DAKAR, Senegal – The multinational maritime exercise Saharan Express 2013 (SE-13) successfully concluded with post-sail discussions and a press conference, Mar. 14.
SE-13, which began Mar. 7, is a maritime exercise designed to improve cooperation among participating nations in order to increase counter-piracy capabilities and deter maritime crimes in West Africa.
“During the past week, eight West African nations, five European nations and the United States worked very well together,” said Capt. Andrew Lennon, U.S. exercise director for SE-13. “With the skills they developed during Exercise Saharan Express, the participating nations are better prepared for real world operations. They now have a better capability to stop weapons and narcotics trafficking and prevent illegal fishing.”
Focusing on counter-piracy and maritime security operations, the exercise included a wide variety of training for participating forces, including at-sea ship boarding and queries, medical familiarization, air operations, communication drills and regional information sharing.
“This marks the third time that this exercise has been conducted,” said Lewis Lukens, U.S. ambassador to Senegal. “I’m happy to say that it has become a cornerstone in our efforts to achieve the improvement of maritime security in the waters off West Africa.”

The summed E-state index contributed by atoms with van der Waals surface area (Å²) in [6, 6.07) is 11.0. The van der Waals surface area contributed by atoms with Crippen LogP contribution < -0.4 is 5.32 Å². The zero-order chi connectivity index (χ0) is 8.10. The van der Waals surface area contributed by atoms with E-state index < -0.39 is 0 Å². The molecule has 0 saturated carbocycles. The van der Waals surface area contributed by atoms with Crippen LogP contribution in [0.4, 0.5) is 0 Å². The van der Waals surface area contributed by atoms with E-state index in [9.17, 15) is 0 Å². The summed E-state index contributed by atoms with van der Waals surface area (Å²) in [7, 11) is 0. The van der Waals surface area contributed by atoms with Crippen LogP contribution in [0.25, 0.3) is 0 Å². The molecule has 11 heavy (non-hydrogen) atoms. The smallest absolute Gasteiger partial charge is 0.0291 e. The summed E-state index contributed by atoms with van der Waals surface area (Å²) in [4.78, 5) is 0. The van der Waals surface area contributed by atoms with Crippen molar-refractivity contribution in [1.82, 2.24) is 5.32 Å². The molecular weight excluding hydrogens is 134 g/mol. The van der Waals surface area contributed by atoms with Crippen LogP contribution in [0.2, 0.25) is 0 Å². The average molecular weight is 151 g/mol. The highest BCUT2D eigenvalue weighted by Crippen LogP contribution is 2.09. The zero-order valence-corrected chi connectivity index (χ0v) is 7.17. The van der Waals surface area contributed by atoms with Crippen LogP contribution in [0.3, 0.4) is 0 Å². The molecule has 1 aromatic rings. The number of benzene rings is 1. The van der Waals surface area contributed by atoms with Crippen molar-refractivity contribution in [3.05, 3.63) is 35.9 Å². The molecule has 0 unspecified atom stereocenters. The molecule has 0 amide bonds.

SE-13, which has occurred annually since 2011, is one of the four African regional Express-series exercises known as Africa Partnership Station (APS). The regional maritime exercises test skills learned from previous APS training events.
“Saharan Express is not just another task passing across the desk of the Senegalese armed forces,” said Rear Adm. Mohamed Sane, Senegalese Sous-Chef d’Etat Major Général des Armées. “It is an exercise of great importance for the Senegalese navy and the naval forces of the sub-region. It allows us to practice the techniques taught to our crews and is, as such, an indicator of the progress we are making in strengthening our capacity to carry out the tasks entrusted to us.”
During SE-13, 10 ships, four aircraft and four maritime operations centers were operated by participating nations to achieve their common maritime security goals through partnerships and collaboration while focusing on deterring piracy, countering illicit trafficking and protecting resources.
As part of the U.S. Navy's global maritime partnerships, APS was developed to support sustained, focused training and multinational and organizational collaboration on a regional scale in order to increase maritime safety and security in Africa.
Eight West African and six European nations participated in SE-13 including Cape Verde, Cote d’Ivoire, France, The Gambia, Liberia, Mauritania, Morocco, The Netherlands, Portugal, Senegal, Sierra Leone, Spain, United Kingdom and the United States.